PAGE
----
If you’ve a lifetime’s collection of books on your shelves that you know you will never read again, sell them at a car boot sale and use the money to buy new ones. Alternatively, swap unwanted titles for ones you do want to read on the ReadItSwapIt or BookMooch websites.
7. Flower power
Beyond the Chelsea Flower Show, there are plenty of other garden events and floral delights to enjoy free of charge. Among those that don’t charge for entry are: the Royal Botanic Garden (Edinburgh), Glasgow Botanic Gardens, the Fox Rosehill Garden and Gyllyngdune Gardens (Falmouth, Cornwall), Chiswick House Gardens (west London), Kenwood House (north London), and the David Austin Rose Gardens (Midlands).
While the National Trust usually charges for admission to gardens, you can enjoy much of the countryside it manages free, including Alderley Edge in Cheshire, and the Ashridge Estate in Hertfordshire, to name but two. Donations to the charity are always appreciated.
8. Dragons Ahoy!
You’ve seen the Boat Race, you’ve watched the Henley Regatta, now watch a dragonboat race. Dragonboats, originally come from south east Asia, and races are traditionally held as part of the annual Duanwu Festival. Contests between the colourful boats have gained popularity overseas – particularly in the UK since the Duke and Duchess of Cambridge took part in one on their tour of Canada in 2011.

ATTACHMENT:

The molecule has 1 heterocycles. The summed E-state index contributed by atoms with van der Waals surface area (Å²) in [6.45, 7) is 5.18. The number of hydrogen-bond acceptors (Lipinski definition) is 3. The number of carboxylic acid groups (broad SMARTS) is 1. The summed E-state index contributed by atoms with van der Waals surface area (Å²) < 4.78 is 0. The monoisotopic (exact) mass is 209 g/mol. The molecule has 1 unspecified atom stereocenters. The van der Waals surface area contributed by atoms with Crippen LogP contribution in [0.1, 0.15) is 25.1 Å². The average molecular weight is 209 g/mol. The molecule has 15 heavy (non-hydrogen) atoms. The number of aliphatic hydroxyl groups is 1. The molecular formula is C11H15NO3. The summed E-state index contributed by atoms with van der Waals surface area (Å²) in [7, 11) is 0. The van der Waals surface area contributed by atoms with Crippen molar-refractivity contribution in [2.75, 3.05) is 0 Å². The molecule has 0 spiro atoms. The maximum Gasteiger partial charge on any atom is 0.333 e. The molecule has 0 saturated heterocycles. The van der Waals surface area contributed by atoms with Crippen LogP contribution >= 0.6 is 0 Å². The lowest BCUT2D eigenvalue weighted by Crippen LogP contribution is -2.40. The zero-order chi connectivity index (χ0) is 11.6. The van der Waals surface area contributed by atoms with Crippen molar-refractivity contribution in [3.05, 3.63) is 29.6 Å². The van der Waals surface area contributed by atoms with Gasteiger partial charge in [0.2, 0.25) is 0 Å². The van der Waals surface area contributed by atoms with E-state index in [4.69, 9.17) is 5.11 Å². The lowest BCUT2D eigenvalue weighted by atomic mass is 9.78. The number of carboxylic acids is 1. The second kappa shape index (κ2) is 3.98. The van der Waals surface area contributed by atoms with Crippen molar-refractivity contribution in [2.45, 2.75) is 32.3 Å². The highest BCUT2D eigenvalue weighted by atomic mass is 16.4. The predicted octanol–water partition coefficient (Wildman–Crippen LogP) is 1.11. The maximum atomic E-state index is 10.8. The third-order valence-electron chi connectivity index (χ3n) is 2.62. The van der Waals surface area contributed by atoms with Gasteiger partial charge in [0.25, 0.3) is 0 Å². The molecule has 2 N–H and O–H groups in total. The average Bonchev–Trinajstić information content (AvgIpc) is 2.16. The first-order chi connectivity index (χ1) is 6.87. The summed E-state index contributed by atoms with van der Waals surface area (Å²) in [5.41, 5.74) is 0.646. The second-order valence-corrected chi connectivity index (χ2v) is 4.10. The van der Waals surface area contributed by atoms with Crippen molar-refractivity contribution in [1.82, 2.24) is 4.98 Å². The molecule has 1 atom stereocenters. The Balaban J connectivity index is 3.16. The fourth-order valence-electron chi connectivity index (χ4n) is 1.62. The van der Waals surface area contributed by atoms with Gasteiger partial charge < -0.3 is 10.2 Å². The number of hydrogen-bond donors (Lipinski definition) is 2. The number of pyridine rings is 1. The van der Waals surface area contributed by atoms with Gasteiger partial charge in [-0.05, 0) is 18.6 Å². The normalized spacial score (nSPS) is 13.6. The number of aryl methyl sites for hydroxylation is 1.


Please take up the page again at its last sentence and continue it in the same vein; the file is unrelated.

Races are taking place in London, Yorkshire, Northampton and the Potteries, among many others. Check out the Charity Dragon Boat Events calendar to see if there’s one near you.
9. Course fishing
Local councils often offer free adult learning taster courses over the summer to encourage you to sign up for a more substantial course in the autumn. For instance, this month and next Bury Adult Learning Service courses include a Taste of German Language and Culture (and similar courses in French and Spanish culture), photography, IT, writing for personal and financial benefit, bird watching and many others. Macclesfield College is offering a free ECDL (European Computer Driving Licence course).See what your local council or college offers.
10. Volunteer trifles
Help out a local charity, marshal a sporting event, become a guide or steward at your local museum or gallery or help behind the scenes at your local operatic society. If you have a passion for dressing up, you could play a part as a costumed interpreter or storyteller at a local National Trust house or live the life of a Tudor at Kentwell Manor in Suffolk.
11. In at the deep end
The end of the free swimming concession for over-60s last year came as a blow to water lovers. But you can still swim free until the end of August courtesy of British Gas, which is offering vouchers for adults and up to two children on its special website.
12. Just the ticket
Finally, remember, if you are going out for the day, to save money by taking the bus if you can. If you qualify for a bus pass on account of age or disability you can take the bus free anywhere in England, no matter where you live (there are different rules and age qualifications for free travel in Scotland, Wales and Northern Ireland.)